Pakistan has partially unblocked the popular video sharing website YouTube, but links to sacrilegious or profane material will remain restricted, a top government official said on Thursday.
Pakistan blocked YouTube last week in a bid to contain content deemed blasphemous, a day after it cut off access to social networking site Facebook indefinitely because of an online competition to draw the Prophet Mohammad.
We have lifted the ban on only that part which is not displaying any sacrilegious or profane material, Naguibullah Malik, Secretary of Information Technology and Telecom, told Reuters.
But while many of the videos connected with the competition were blocked, others remained accessible in Pakistan on Thursday morning.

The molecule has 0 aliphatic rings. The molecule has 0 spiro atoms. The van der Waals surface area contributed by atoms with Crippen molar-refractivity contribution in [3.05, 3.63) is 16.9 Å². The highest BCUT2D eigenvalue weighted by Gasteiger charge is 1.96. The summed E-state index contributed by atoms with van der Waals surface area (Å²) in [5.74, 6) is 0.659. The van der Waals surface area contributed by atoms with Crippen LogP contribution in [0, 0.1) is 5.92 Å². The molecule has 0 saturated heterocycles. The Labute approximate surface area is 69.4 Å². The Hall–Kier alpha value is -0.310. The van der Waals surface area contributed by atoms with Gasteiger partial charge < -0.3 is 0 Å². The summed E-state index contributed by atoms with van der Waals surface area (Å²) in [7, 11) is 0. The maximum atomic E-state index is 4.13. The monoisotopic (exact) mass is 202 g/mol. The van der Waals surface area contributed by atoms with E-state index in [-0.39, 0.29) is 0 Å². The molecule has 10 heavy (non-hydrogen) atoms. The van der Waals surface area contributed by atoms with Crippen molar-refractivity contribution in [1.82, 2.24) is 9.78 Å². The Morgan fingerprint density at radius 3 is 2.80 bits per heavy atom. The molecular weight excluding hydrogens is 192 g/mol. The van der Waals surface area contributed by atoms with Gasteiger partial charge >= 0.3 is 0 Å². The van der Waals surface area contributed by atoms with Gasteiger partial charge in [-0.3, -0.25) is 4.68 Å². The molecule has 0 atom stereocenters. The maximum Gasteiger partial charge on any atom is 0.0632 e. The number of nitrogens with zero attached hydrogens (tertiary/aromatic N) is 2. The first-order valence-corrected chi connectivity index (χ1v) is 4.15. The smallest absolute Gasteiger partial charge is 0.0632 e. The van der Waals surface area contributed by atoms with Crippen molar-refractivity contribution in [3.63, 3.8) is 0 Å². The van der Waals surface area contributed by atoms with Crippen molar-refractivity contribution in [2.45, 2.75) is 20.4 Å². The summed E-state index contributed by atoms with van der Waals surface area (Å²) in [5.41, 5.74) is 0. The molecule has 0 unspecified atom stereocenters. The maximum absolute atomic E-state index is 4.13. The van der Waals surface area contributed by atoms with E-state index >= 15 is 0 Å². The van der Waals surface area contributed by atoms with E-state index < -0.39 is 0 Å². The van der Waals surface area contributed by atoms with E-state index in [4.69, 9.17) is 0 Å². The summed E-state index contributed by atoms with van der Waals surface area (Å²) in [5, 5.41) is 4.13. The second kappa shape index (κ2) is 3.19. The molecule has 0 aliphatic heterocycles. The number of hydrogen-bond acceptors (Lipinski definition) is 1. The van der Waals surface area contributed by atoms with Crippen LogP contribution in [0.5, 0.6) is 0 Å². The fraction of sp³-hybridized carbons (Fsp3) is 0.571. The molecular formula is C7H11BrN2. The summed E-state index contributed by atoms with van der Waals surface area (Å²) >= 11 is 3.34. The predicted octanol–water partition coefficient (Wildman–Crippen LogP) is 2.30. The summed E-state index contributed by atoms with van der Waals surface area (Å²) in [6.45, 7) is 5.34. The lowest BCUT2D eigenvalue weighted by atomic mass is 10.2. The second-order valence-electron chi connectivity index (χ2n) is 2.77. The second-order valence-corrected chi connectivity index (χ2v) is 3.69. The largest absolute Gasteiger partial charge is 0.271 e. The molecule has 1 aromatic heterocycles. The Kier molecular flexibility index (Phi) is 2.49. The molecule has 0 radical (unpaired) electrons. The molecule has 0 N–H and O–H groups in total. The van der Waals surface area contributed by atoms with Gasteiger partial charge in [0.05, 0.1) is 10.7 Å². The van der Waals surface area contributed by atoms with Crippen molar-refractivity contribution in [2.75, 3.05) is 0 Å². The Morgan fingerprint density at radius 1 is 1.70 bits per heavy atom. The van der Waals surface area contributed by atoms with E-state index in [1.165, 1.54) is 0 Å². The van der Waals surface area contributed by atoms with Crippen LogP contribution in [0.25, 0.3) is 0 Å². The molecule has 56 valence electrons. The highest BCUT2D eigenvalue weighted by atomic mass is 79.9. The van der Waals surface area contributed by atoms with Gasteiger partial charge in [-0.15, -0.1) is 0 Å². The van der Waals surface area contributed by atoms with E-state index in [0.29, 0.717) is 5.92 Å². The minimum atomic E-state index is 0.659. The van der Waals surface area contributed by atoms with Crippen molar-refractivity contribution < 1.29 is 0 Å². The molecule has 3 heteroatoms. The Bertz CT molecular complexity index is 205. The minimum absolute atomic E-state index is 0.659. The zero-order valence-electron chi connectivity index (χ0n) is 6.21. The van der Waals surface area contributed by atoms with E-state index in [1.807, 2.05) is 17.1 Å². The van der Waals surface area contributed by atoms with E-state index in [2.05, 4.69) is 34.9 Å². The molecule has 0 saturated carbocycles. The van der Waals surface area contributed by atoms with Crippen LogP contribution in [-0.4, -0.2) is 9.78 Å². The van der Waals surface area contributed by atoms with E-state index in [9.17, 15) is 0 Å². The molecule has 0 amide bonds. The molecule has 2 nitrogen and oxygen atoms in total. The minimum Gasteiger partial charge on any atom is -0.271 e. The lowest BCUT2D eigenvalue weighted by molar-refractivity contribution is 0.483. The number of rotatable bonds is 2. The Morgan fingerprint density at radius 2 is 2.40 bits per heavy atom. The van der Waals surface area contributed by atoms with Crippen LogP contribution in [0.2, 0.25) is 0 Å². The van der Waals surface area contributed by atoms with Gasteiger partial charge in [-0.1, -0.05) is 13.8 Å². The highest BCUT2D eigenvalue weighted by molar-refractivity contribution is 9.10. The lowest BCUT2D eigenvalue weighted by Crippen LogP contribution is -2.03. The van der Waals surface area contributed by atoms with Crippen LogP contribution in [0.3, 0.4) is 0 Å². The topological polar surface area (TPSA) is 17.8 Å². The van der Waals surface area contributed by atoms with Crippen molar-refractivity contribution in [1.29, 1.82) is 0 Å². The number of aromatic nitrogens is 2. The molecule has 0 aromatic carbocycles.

Most Muslims consider any representation of the Prophet Mohammad to be blasphemous.
Malik said his ministry had acted on its own in blocking YouTube, but that Facebook was banned on the orders of a court.
We had banned one URL of the Facebook but the High Court ordered the banning of the entire Facebook, he said.
The next hearing on the case will be May 31.
The publication of cartoons of the Prophet in Danish newspapers in 2005 sparked deadly protests in Muslim countries. About 50 people were killed during violent protests in Muslim countries in 2006, five of them in Pakistan.
(Reporting by Augustine Anthony; Editing by Chris Allbritton and Alex Richardson)